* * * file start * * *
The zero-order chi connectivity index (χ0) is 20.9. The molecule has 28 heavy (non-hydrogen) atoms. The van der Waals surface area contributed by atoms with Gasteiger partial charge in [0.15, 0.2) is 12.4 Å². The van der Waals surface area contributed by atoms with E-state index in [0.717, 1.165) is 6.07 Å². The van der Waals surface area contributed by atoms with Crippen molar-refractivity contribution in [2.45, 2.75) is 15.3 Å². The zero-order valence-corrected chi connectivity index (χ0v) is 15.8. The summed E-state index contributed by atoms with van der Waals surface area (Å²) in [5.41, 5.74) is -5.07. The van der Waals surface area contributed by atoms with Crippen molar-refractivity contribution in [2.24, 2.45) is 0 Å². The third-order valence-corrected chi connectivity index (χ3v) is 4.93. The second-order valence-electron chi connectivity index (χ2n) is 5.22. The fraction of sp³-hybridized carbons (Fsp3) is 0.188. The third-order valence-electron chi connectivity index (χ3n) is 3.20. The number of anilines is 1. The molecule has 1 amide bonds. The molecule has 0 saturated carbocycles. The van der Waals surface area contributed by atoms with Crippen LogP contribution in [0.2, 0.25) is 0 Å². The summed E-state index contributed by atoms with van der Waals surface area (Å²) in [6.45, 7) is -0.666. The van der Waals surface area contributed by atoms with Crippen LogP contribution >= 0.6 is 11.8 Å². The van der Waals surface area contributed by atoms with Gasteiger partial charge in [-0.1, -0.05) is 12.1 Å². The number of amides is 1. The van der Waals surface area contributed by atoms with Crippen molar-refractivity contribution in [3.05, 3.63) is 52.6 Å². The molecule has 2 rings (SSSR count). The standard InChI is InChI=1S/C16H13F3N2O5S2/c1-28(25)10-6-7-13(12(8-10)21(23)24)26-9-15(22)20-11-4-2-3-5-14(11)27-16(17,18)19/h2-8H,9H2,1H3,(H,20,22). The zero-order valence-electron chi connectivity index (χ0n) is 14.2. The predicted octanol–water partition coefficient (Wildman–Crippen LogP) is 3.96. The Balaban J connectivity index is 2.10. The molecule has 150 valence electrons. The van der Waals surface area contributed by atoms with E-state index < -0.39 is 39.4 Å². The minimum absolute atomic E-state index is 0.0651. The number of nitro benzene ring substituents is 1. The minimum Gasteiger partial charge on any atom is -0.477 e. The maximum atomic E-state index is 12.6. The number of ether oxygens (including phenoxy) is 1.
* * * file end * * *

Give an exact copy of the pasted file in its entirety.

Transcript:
The zero-order chi connectivity index (χ0) is 20.9. The molecule has 28 heavy (non-hydrogen) atoms. The van der Waals surface area contributed by atoms with Gasteiger partial charge in [0.15, 0.2) is 12.4 Å². The van der Waals surface area contributed by atoms with E-state index in [0.717, 1.165) is 6.07 Å². The van der Waals surface area contributed by atoms with Crippen molar-refractivity contribution in [2.45, 2.75) is 15.3 Å². The zero-order valence-corrected chi connectivity index (χ0v) is 15.8. The summed E-state index contributed by atoms with van der Waals surface area (Å²) in [5.41, 5.74) is -5.07. The van der Waals surface area contributed by atoms with Crippen molar-refractivity contribution in [2.24, 2.45) is 0 Å². The third-order valence-corrected chi connectivity index (χ3v) is 4.93. The second-order valence-electron chi connectivity index (χ2n) is 5.22. The fraction of sp³-hybridized carbons (Fsp3) is 0.188. The third-order valence-electron chi connectivity index (χ3n) is 3.20. The number of anilines is 1. The molecule has 1 amide bonds. The molecule has 0 saturated carbocycles. The van der Waals surface area contributed by atoms with Crippen LogP contribution in [0.2, 0.25) is 0 Å². The summed E-state index contributed by atoms with van der Waals surface area (Å²) in [6.45, 7) is -0.666. The van der Waals surface area contributed by atoms with Crippen LogP contribution >= 0.6 is 11.8 Å². The van der Waals surface area contributed by atoms with Gasteiger partial charge in [-0.1, -0.05) is 12.1 Å². The number of amides is 1. The van der Waals surface area contributed by atoms with Crippen molar-refractivity contribution in [3.05, 3.63) is 52.6 Å². The molecule has 2 rings (SSSR count). The standard InChI is InChI=1S/C16H13F3N2O5S2/c1-28(25)10-6-7-13(12(8-10)21(23)24)26-9-15(22)20-11-4-2-3-5-14(11)27-16(17,18)19/h2-8H,9H2,1H3,(H,20,22). The zero-order valence-electron chi connectivity index (χ0n) is 14.2. The predicted octanol–water partition coefficient (Wildman–Crippen LogP) is 3.96. The Balaban J connectivity index is 2.10. The molecule has 150 valence electrons. The van der Waals surface area contributed by atoms with E-state index < -0.39 is 39.4 Å². The minimum absolute atomic E-state index is 0.0651. The number of nitro benzene ring substituents is 1. The minimum Gasteiger partial charge on any atom is -0.477 e. The maximum atomic E-state index is 12.6. The number of ether oxygens (including phenoxy) is 1.